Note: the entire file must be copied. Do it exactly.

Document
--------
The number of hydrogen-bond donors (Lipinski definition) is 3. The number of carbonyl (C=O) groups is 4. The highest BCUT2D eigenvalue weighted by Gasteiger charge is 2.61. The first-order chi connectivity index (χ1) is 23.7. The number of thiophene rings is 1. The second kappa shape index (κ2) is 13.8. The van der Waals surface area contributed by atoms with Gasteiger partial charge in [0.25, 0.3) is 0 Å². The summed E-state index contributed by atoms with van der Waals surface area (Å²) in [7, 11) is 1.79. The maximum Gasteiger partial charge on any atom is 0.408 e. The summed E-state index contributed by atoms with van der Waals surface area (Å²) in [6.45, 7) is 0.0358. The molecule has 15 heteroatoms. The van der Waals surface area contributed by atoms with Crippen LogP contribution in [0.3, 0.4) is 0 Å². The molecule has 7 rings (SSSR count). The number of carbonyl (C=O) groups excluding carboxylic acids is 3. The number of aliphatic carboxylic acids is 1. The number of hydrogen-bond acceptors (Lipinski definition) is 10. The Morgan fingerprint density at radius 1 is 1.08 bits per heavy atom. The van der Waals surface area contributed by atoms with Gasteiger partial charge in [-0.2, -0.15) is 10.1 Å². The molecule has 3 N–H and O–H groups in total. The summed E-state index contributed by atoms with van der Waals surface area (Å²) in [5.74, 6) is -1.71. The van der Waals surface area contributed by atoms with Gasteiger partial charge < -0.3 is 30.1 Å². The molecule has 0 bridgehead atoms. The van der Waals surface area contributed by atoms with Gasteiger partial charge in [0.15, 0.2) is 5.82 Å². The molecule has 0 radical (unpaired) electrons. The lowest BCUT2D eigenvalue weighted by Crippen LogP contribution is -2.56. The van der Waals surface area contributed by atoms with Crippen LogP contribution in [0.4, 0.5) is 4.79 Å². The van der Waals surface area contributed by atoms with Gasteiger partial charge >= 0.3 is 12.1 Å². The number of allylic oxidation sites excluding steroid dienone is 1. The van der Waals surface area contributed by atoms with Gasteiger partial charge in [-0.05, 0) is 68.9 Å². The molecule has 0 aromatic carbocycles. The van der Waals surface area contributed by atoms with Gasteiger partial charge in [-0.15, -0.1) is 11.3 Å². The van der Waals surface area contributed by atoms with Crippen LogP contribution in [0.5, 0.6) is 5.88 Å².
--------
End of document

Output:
The number of hydrogen-bond donors (Lipinski definition) is 3. The number of carbonyl (C=O) groups is 4. The highest BCUT2D eigenvalue weighted by Gasteiger charge is 2.61. The first-order chi connectivity index (χ1) is 23.7. The number of thiophene rings is 1. The second kappa shape index (κ2) is 13.8. The van der Waals surface area contributed by atoms with Gasteiger partial charge in [0.25, 0.3) is 0 Å². The summed E-state index contributed by atoms with van der Waals surface area (Å²) in [7, 11) is 1.79. The maximum Gasteiger partial charge on any atom is 0.408 e. The summed E-state index contributed by atoms with van der Waals surface area (Å²) in [6.45, 7) is 0.0358. The molecule has 15 heteroatoms. The van der Waals surface area contributed by atoms with Crippen LogP contribution in [0.3, 0.4) is 0 Å². The molecule has 7 rings (SSSR count). The number of carbonyl (C=O) groups excluding carboxylic acids is 3. The number of aliphatic carboxylic acids is 1. The number of hydrogen-bond acceptors (Lipinski definition) is 10. The Morgan fingerprint density at radius 1 is 1.08 bits per heavy atom. The van der Waals surface area contributed by atoms with Gasteiger partial charge in [-0.2, -0.15) is 10.1 Å². The molecule has 3 N–H and O–H groups in total. The summed E-state index contributed by atoms with van der Waals surface area (Å²) in [5.74, 6) is -1.71. The van der Waals surface area contributed by atoms with Gasteiger partial charge < -0.3 is 30.1 Å². The molecule has 0 bridgehead atoms. The van der Waals surface area contributed by atoms with Gasteiger partial charge in [0.15, 0.2) is 5.82 Å². The molecule has 0 radical (unpaired) electrons. The lowest BCUT2D eigenvalue weighted by Crippen LogP contribution is -2.56. The van der Waals surface area contributed by atoms with Crippen LogP contribution in [0.4, 0.5) is 4.79 Å². The van der Waals surface area contributed by atoms with Gasteiger partial charge >= 0.3 is 12.1 Å². The number of allylic oxidation sites excluding steroid dienone is 1. The van der Waals surface area contributed by atoms with Gasteiger partial charge in [-0.05, 0) is 68.9 Å². The molecule has 0 aromatic carbocycles. The van der Waals surface area contributed by atoms with Gasteiger partial charge in [-0.15, -0.1) is 11.3 Å². The van der Waals surface area contributed by atoms with Crippen LogP contribution in [0.5, 0.6) is 5.88 Å².